Although the Catholic Church has never been a democratic institution, the recommendations of Vatican II for greater collegiality and shared decision-making were an invitation to at least “open the window” in that direction. It is not surprising that Rome would have problems with the idea of shared decision-making and shut the window. Believing in their own superiority, most men in the world have done the same. One of the problems with power is that it is so hard to let go of. This is the same type of resistance that occurred in so many families throughout the U.S.

Growing up in Worcester in an Italian American family, I recall my father struggling with this shift in thinking that questioned his authority as head of the family as he insisted that he had to be in charge because he reasoned someone has to make the final decision. To his credit when his three daughters questioned this logic with hands on hips insisting on shared decision making between he and our mother, he changed.

Whether you are for or against abortion, contraception or gay marriage – we need to ask why conservative religious groups place so much emphasis on matters of sexuality? Abortion and gay marriage in particular have rallied so many conservatives. Yes, these issues are part of what they believe to be true. The question is, why isn’t there the same fervor and concern for issues related to nonviolence? Jesus was all about nonviolence. Love of neighbor. Sell all you have and give it to the poor. You would think war making, economic injustice, corporate greed, climate change and its catastrophic consequences, to name a few, would get the attention of conservative religious institutions. Perhaps the focus on sexuality and “traditional family values” may have more to do with a longing to return to the past, where male dominance was the rule?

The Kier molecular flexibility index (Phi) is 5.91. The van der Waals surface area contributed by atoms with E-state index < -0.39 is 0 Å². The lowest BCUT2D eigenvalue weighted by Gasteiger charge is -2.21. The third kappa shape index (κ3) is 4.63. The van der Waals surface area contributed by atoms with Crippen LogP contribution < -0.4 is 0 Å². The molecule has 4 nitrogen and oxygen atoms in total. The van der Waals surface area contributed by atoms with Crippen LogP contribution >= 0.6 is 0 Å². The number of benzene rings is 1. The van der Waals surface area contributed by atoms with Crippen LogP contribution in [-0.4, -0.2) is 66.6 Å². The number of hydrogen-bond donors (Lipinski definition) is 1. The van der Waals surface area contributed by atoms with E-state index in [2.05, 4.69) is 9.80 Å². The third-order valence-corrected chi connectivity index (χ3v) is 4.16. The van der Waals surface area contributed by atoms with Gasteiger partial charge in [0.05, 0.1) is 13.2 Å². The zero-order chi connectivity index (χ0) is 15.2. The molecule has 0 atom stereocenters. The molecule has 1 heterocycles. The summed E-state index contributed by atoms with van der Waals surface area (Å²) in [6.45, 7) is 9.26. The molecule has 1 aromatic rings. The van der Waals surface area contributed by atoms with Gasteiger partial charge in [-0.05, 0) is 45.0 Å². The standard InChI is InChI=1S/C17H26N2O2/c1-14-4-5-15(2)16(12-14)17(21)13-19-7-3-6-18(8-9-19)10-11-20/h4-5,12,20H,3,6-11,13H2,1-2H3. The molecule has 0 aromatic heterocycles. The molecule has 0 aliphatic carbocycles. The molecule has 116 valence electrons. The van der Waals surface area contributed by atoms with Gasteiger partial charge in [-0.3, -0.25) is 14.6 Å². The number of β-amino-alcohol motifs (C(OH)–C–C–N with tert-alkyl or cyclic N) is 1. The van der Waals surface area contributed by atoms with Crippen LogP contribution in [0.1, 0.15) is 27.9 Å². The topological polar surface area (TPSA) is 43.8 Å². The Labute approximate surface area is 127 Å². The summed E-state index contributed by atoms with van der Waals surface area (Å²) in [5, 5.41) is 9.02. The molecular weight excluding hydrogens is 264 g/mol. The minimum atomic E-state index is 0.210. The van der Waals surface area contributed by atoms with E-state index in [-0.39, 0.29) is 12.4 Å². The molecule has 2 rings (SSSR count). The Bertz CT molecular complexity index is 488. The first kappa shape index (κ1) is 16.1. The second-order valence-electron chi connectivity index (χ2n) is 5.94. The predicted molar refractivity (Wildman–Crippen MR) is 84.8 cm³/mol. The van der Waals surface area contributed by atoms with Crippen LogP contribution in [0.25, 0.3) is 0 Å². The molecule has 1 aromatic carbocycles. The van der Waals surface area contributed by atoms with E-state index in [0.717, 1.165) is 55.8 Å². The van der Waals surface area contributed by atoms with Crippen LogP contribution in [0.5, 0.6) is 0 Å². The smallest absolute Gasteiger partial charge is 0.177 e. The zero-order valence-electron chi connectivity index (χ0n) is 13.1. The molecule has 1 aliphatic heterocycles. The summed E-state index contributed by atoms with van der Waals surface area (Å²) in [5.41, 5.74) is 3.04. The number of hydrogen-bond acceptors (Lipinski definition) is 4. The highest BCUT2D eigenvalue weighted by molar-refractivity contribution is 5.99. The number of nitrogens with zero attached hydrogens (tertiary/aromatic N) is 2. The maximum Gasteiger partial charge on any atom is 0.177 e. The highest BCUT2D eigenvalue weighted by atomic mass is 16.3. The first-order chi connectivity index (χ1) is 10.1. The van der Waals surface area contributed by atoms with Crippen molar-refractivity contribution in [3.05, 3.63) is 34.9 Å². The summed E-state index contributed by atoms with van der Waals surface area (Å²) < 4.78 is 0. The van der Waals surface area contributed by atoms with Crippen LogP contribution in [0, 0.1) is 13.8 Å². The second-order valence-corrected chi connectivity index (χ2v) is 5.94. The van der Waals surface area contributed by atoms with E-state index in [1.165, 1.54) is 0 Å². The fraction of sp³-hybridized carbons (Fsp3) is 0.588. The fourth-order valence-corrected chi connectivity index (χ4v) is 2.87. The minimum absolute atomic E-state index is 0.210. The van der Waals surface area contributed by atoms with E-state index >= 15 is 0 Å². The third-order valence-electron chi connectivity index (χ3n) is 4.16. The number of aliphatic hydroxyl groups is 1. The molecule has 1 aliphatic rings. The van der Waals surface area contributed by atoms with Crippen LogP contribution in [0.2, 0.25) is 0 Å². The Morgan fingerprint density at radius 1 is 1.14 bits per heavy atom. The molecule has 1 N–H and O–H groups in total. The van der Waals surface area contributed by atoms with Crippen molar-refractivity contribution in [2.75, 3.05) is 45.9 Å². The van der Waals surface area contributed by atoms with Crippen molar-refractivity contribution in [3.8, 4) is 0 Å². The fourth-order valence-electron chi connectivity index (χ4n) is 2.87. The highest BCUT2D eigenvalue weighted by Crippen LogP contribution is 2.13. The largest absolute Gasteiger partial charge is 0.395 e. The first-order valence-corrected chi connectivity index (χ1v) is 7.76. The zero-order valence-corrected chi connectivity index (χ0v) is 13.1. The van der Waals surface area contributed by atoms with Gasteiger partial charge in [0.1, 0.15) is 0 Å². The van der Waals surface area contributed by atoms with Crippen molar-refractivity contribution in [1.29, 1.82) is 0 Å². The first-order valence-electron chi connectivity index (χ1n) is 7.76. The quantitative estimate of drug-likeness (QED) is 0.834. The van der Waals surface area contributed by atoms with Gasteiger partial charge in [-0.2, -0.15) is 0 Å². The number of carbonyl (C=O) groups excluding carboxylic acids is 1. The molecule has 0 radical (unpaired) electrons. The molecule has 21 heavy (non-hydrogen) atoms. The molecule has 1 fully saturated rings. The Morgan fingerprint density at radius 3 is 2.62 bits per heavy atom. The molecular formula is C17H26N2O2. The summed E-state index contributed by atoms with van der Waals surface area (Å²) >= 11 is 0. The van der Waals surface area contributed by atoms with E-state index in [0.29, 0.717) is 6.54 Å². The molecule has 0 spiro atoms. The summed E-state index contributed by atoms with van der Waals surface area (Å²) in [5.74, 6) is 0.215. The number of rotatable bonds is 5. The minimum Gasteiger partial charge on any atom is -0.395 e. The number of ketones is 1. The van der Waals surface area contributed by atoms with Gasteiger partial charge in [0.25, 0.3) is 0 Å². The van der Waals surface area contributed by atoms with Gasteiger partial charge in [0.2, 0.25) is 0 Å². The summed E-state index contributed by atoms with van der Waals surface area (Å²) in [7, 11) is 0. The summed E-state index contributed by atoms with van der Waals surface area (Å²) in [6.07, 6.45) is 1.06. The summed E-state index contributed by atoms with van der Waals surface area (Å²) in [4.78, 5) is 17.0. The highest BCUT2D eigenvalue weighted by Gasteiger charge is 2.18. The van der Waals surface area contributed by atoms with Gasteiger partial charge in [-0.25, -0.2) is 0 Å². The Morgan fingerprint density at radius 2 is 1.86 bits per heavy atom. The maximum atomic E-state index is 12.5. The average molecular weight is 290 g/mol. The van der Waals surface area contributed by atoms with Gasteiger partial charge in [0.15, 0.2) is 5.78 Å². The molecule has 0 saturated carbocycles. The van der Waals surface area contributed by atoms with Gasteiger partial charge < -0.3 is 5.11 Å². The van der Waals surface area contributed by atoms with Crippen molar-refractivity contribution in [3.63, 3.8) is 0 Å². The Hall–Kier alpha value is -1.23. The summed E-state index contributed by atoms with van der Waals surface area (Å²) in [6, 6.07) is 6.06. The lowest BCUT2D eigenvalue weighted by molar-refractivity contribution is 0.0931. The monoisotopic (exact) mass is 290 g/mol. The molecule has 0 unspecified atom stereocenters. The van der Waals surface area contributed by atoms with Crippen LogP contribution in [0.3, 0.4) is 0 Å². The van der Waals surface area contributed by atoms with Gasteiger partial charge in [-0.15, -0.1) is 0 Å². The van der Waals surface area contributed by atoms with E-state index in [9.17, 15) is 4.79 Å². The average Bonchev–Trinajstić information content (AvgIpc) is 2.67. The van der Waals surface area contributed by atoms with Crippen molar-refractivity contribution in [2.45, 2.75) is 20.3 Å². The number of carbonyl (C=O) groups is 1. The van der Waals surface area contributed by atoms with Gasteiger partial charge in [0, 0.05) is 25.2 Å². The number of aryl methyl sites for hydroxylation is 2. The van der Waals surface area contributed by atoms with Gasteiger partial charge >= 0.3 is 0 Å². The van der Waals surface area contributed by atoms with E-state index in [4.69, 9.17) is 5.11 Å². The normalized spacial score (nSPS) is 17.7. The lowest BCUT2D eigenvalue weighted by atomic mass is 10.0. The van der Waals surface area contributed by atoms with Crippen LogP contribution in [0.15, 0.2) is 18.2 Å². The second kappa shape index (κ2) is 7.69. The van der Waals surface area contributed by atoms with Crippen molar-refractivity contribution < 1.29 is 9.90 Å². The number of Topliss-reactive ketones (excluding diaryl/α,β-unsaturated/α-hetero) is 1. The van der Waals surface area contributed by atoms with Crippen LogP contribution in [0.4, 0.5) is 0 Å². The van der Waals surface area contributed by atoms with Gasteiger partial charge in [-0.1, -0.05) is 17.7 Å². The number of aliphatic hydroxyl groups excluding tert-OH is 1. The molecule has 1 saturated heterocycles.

Nonviolence and equality go hand in hand. What happens to women when cultural, familial and religious values do not promote equality? Women suffer. Some of the horrors include acid in her face, beatings, coercion, and female circumcision. She can’t drive, she can’t go out, and she can’t speak. You know this list.